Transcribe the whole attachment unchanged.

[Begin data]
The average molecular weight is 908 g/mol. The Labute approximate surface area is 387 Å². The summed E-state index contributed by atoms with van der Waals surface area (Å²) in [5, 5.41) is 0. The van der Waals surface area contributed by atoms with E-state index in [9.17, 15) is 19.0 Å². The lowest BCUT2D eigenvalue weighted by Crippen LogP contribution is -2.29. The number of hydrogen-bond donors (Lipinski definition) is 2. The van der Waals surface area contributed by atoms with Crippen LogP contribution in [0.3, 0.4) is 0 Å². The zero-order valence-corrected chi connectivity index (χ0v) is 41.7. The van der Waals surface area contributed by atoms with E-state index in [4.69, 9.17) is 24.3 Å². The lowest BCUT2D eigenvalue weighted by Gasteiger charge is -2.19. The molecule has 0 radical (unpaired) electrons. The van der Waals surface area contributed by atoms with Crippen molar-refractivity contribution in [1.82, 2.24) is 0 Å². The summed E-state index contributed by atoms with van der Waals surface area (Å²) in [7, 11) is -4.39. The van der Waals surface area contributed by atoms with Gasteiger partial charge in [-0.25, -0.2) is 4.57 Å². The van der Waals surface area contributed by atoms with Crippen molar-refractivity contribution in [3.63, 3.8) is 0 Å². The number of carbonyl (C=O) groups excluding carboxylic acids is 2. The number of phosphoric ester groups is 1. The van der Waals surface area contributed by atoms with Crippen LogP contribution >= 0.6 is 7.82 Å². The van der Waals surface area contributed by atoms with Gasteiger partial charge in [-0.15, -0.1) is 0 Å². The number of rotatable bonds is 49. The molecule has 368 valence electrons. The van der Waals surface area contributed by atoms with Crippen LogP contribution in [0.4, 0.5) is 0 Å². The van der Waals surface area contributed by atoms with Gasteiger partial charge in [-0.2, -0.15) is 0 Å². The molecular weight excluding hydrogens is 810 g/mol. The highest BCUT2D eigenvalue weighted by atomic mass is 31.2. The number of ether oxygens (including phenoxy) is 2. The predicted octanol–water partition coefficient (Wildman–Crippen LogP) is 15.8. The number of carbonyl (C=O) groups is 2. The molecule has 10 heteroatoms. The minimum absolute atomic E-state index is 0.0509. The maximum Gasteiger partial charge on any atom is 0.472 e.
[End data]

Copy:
The average molecular weight is 908 g/mol. The Labute approximate surface area is 387 Å². The summed E-state index contributed by atoms with van der Waals surface area (Å²) in [5, 5.41) is 0. The van der Waals surface area contributed by atoms with E-state index in [9.17, 15) is 19.0 Å². The lowest BCUT2D eigenvalue weighted by Crippen LogP contribution is -2.29. The number of hydrogen-bond donors (Lipinski definition) is 2. The van der Waals surface area contributed by atoms with Crippen LogP contribution in [0.3, 0.4) is 0 Å². The zero-order valence-corrected chi connectivity index (χ0v) is 41.7. The van der Waals surface area contributed by atoms with E-state index in [4.69, 9.17) is 24.3 Å². The lowest BCUT2D eigenvalue weighted by Gasteiger charge is -2.19. The molecule has 0 radical (unpaired) electrons. The van der Waals surface area contributed by atoms with Crippen molar-refractivity contribution in [1.82, 2.24) is 0 Å². The summed E-state index contributed by atoms with van der Waals surface area (Å²) in [7, 11) is -4.39. The van der Waals surface area contributed by atoms with Gasteiger partial charge in [-0.25, -0.2) is 4.57 Å². The van der Waals surface area contributed by atoms with Crippen molar-refractivity contribution in [3.63, 3.8) is 0 Å². The number of carbonyl (C=O) groups excluding carboxylic acids is 2. The number of phosphoric ester groups is 1. The van der Waals surface area contributed by atoms with Crippen LogP contribution >= 0.6 is 7.82 Å². The van der Waals surface area contributed by atoms with Gasteiger partial charge in [-0.15, -0.1) is 0 Å². The number of rotatable bonds is 49. The molecule has 368 valence electrons. The van der Waals surface area contributed by atoms with Crippen LogP contribution in [0.4, 0.5) is 0 Å². The van der Waals surface area contributed by atoms with Gasteiger partial charge in [-0.2, -0.15) is 0 Å². The molecular weight excluding hydrogens is 810 g/mol. The highest BCUT2D eigenvalue weighted by atomic mass is 31.2. The number of ether oxygens (including phenoxy) is 2. The predicted octanol–water partition coefficient (Wildman–Crippen LogP) is 15.8. The number of carbonyl (C=O) groups is 2. The molecule has 10 heteroatoms. The minimum absolute atomic E-state index is 0.0509. The maximum Gasteiger partial charge on any atom is 0.472 e.